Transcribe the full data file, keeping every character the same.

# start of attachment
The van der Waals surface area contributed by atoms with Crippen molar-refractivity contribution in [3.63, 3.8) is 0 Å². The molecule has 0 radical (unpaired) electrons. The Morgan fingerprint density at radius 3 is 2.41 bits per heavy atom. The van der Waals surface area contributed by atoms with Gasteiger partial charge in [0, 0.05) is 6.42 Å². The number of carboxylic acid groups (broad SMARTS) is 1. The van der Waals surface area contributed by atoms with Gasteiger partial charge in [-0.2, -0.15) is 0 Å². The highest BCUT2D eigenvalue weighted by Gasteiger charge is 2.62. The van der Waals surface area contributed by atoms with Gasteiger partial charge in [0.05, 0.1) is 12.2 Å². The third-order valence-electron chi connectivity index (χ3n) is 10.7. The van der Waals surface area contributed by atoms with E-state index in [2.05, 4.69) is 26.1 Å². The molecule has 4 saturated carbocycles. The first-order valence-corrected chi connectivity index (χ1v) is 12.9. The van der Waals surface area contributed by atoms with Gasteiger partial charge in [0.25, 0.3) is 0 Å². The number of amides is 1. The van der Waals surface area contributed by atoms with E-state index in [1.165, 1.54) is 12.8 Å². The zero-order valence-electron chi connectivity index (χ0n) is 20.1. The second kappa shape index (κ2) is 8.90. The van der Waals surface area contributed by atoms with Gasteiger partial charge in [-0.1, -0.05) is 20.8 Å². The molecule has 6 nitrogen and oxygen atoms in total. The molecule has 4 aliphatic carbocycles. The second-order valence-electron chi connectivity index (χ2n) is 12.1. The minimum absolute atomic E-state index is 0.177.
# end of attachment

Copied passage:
The van der Waals surface area contributed by atoms with Crippen molar-refractivity contribution in [3.63, 3.8) is 0 Å². The molecule has 0 radical (unpaired) electrons. The Morgan fingerprint density at radius 3 is 2.41 bits per heavy atom. The van der Waals surface area contributed by atoms with Gasteiger partial charge in [0, 0.05) is 6.42 Å². The number of carboxylic acid groups (broad SMARTS) is 1. The van der Waals surface area contributed by atoms with Gasteiger partial charge in [-0.2, -0.15) is 0 Å². The highest BCUT2D eigenvalue weighted by Gasteiger charge is 2.62. The van der Waals surface area contributed by atoms with Gasteiger partial charge in [0.05, 0.1) is 12.2 Å². The third-order valence-electron chi connectivity index (χ3n) is 10.7. The van der Waals surface area contributed by atoms with E-state index in [2.05, 4.69) is 26.1 Å². The molecule has 4 saturated carbocycles. The first-order valence-corrected chi connectivity index (χ1v) is 12.9. The van der Waals surface area contributed by atoms with Gasteiger partial charge in [0.25, 0.3) is 0 Å². The number of amides is 1. The van der Waals surface area contributed by atoms with E-state index in [1.165, 1.54) is 12.8 Å². The zero-order valence-electron chi connectivity index (χ0n) is 20.1. The second kappa shape index (κ2) is 8.90. The van der Waals surface area contributed by atoms with Gasteiger partial charge in [-0.1, -0.05) is 20.8 Å². The molecule has 6 nitrogen and oxygen atoms in total. The molecule has 4 aliphatic carbocycles. The second-order valence-electron chi connectivity index (χ2n) is 12.1. The minimum absolute atomic E-state index is 0.177.